Business, labor reach deal on some aspects of low-skilled worker program

Liz Goodwin
The Ticket

Leaders of the AFL-CIO and the Chamber of Commerce released a statement of "shared principles" on immigration reform on Thursday as the groups continue to hammer out a deal over what a low-skilled immigrant worker program should look like.

The statement does not settle one of the central disputes between the two groups: whether there should be caps on the number of visas granted each year and who should decide on those caps. In the past, business and labor groups have been unable to see eye-to-eye on a system for employers to bring low-skilled legal workers to the country, a disagreement that has helped scuttle previous attempts at immigration reform.

Once the nation's illegal immigrant population is legalized and tougher barriers are put in place for the hiring of undocumented workers, employers in some industries say they'll need to be able to sponsor and import more legal workers to perform jobs that most Americans don't want to do. Unions have argued that low-skilled temporary guest-worker programs encourage employer abuse and lower wages for U.S.-based workers.

Now, the two groups have been tasked by a Senate working group on immigration reform to come to a compromise.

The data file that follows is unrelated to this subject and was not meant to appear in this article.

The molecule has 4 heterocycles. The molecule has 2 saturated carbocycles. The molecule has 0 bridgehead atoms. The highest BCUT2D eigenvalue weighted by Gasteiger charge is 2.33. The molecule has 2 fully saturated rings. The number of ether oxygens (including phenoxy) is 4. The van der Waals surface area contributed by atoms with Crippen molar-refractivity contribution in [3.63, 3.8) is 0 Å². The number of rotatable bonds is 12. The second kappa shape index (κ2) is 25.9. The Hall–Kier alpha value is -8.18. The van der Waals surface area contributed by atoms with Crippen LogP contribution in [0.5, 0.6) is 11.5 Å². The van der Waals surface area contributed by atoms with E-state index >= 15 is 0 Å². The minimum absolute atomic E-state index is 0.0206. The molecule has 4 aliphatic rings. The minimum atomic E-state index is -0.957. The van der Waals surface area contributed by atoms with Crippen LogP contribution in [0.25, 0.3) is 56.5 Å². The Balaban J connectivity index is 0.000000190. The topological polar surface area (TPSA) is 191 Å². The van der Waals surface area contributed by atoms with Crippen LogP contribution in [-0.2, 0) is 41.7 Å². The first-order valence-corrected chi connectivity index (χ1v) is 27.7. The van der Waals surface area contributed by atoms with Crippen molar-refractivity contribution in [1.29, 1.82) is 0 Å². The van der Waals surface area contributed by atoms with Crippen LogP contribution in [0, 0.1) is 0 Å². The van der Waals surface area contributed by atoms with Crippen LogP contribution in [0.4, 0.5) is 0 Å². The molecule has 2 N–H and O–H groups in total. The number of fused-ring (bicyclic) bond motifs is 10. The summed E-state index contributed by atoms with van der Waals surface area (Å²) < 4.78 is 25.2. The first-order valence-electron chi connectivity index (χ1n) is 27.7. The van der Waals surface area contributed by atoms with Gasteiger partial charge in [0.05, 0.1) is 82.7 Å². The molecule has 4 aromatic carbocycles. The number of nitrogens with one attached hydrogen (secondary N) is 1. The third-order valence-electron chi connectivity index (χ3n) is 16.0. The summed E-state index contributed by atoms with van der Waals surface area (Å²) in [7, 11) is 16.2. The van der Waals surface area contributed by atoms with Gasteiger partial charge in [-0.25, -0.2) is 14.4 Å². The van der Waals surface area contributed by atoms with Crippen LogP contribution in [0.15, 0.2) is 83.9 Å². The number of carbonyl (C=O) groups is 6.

In the statement, Chamber President Tom Donohue and AFL-CIO President Richard Trumka called for a "a new kind of worker visa program that does not keep all workers in a permanent temporary status," suggesting that some of the low-skilled workers should be able to become permanent legal immigrants to the U.S.

Unions, led by the AFL-CIO, have argued that an independent commission of experts should use economic data to decide how many workers need to come into the country each year. Business, led by the chamber, has had reservations about letting an independent group set caps.

In the statement, the groups said they agree an independent bureau should be set up to study this issue. But it appears they did not reach an agreement on whether the group should have the power to set caps on how many workers are needed each year.

"We agree that a professional bureau in a federal executive agency, with political independence analogous to the Bureau of Labor Statistics, should be established to inform Congress and the public about these issues," Trumka and Donahue said in the joint statement.

The leaders acknowledged that they—and Congress—have a long way to go before immigration reform passes, saying, "We are now in the middle—not the end—of this process."